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Dangerous Liaisons Review

Some stories simply refuse to die. Such is the case for Pierre Choderlos De Laclos’ Dangerous Liaisons, which has been adapted and played out in almost as many variations as Romeo and Juliet. The definitive version has to be Stephen Frears’ lush and nasty 1988 adaptation starring a perfectly cast Glenn Close, John Malkovich, and Michelle Pheiffer, but there have been many adaptations from overlong mini-series editions to a high school set 90s version for kids who just can deal with period drama (Cruel Intentions). Now we have a fresh edition from China with director Jin-ho Hur transplanting the familiar tale from 18th Century France to 1930s Shanghai. The new setting suits the themes well and Hur has certainly supervised a gorgeous recreation of the past with intriguing performances. The only trouble is (as with so many overdone adaptations) that the story is painfully familiar and the filmmakers add little while toning down the nastiness of the subject matter ever so slightly. It’s still a perfectly entertaining and sumptuously mounted production, just one of those movies that struggles to justify its own existence.

The film follows the narrative beats of De Laclos’ tale exactly, almost slavishly. The story opens at a charity ball for refugees from the Japanese occupied east in a glamorous, opulent period Shanghai. There socialite Mo Jieuyu (Cecilia Cheung) runs into a former lover and serial leg-spreader Xie Yifan (Jang Dong-gun). Mo was recently heartbroken when her latest wealthy beau ditched her for a virginal school girl. Embittered and hungry for revenge, Mo strikes a deal with Xie. If Xie can use his powers of seduction to deflower an earnest young widow Du Yufen (Zhang Ziyi), he will be rewarded with another round in the sack with Mo. That’s all the horndog needs to hear and immediately sets out on his sexual quest. The only trouble is that after spending time with the girl working his charm, Xie starts to fall in love with Du. That complicates the wager and pisses off the wealthy Mo. Crisscrossing, dirty secrets, and the revenge to follow.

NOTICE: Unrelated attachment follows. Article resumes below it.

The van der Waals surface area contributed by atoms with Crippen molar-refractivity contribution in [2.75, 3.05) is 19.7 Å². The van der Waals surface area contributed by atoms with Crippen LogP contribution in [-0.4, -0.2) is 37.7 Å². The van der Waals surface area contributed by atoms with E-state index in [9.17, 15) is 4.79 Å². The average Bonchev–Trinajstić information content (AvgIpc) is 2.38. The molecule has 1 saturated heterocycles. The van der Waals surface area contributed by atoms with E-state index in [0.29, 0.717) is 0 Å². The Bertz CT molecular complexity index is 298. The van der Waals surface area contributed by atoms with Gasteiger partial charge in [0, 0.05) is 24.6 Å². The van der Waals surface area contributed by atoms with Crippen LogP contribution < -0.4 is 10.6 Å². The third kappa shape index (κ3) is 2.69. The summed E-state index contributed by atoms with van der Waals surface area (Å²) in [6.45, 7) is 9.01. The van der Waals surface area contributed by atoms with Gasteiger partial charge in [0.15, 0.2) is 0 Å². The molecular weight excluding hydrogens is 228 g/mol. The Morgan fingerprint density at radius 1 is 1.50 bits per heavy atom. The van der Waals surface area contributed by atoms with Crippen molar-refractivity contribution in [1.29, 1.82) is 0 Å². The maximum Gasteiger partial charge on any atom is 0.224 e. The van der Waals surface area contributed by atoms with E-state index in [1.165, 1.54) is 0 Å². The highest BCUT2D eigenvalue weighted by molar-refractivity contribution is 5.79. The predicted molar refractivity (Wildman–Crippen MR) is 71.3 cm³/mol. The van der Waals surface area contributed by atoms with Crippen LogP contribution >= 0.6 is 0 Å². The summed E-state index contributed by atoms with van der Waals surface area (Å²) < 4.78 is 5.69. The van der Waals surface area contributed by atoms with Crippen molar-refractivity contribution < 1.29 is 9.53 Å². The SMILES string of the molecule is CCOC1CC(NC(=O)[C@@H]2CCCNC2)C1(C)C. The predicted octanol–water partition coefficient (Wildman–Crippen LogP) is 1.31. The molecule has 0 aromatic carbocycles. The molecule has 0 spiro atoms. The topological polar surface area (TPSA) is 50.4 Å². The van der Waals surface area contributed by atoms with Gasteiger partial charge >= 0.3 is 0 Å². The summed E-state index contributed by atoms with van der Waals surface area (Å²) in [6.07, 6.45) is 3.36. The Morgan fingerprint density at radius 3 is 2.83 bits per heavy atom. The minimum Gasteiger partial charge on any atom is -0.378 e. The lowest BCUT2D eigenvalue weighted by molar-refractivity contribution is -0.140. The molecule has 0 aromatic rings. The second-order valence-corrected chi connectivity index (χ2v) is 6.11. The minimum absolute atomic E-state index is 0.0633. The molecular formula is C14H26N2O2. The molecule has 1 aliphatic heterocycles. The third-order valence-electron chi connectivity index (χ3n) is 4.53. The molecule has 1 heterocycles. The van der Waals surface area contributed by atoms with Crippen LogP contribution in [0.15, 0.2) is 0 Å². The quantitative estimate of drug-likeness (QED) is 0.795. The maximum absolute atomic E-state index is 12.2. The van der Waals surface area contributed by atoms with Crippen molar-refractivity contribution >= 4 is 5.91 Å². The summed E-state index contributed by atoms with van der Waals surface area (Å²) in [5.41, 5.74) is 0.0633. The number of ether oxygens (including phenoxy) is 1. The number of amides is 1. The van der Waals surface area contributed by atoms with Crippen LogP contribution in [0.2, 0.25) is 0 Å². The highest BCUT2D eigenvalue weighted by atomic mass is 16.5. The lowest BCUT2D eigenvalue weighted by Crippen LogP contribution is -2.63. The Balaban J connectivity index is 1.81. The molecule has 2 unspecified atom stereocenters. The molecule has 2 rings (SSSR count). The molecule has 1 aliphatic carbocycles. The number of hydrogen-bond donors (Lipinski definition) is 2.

No matter what the adaptation, this story always remains the same because there’s something endlessly fascinating, dirty, and powerful about the plot De Laclos whipped up long ago. Sexual boundaries may have changed dramatically in the centuries since the novel was penned, but the sadistic mind games remain just as potent. The new 30s Shanghai setting suits the material quite well. The outward sexual repression and secret hedonism of De Laclos’ France slots comfortably into the new setting and even the original author’s critique of the corruption and decadence of 18th century Paris translates well to the excess of pre-Communist China. So, the material comes across with all of the subtexts in tact. Jin-ho Hur shoots the Shanghai setting gorgeously, with Lush cinematography, massive sets, and billowing costumes creating a pretty sheen for all of the characters’ dirty dealings to soil. The director also cast the picture quite well with Dong-gun adding Clark Cable charm to his greedy perv, Cheung perfectly presenting evil through a smile, and the usual kung fu sexpot Ziyi cast well against type as the film’s quiet innocent. On a purely superficial level, the movie achieves its goals with style and class. Unfortunately, it’s not really a film that can survive purely on surface pleasures.

As gorgeous as Hur’s film can be to look at, there’s something lacking. The material feels very cold, as if executed as a purely stylistic exorcise. For a story this emotional, dark, and downright dirty, that approach seems to sanitize the source. Sure the old tale doesn’t have the same shock value anymore, but there should at least be a sense of menace and perversity to the film that Hur never quite captures. His film is simply too elegant to effectively represent the human ugliness at it’s core and doesn’t have the impact that it should. Given how many big screen adaptations of Dangerous Liaisons already exist, even a simple oversight like that is enough to hurt this movie significantly. When you know how well this material can work based on the Frears version, it’s undeniably disappointing to see a new adaptation that doesn’t even go that far. Now that said, if you can remove Frears’ Dangerous Liaisons from your mind along with all the previous adaptations, there’s no denying that it is still a strong piece of work. Judged entirely on its own merits, this is an effective adaptation, but the challenge with taking on such a familiar tale is finding a way to make it feel fresh again while still living up to all of the previous incarnations. Unfortunately you can’t really say that about this version is a success on that level, so you may wander out of the theater wondering why it even exists. Ah well, at least there’s some perverse and cinematic fun to be enjoyed along the way. It’s not much, but it’s something and probably all that should have been expected from the project.

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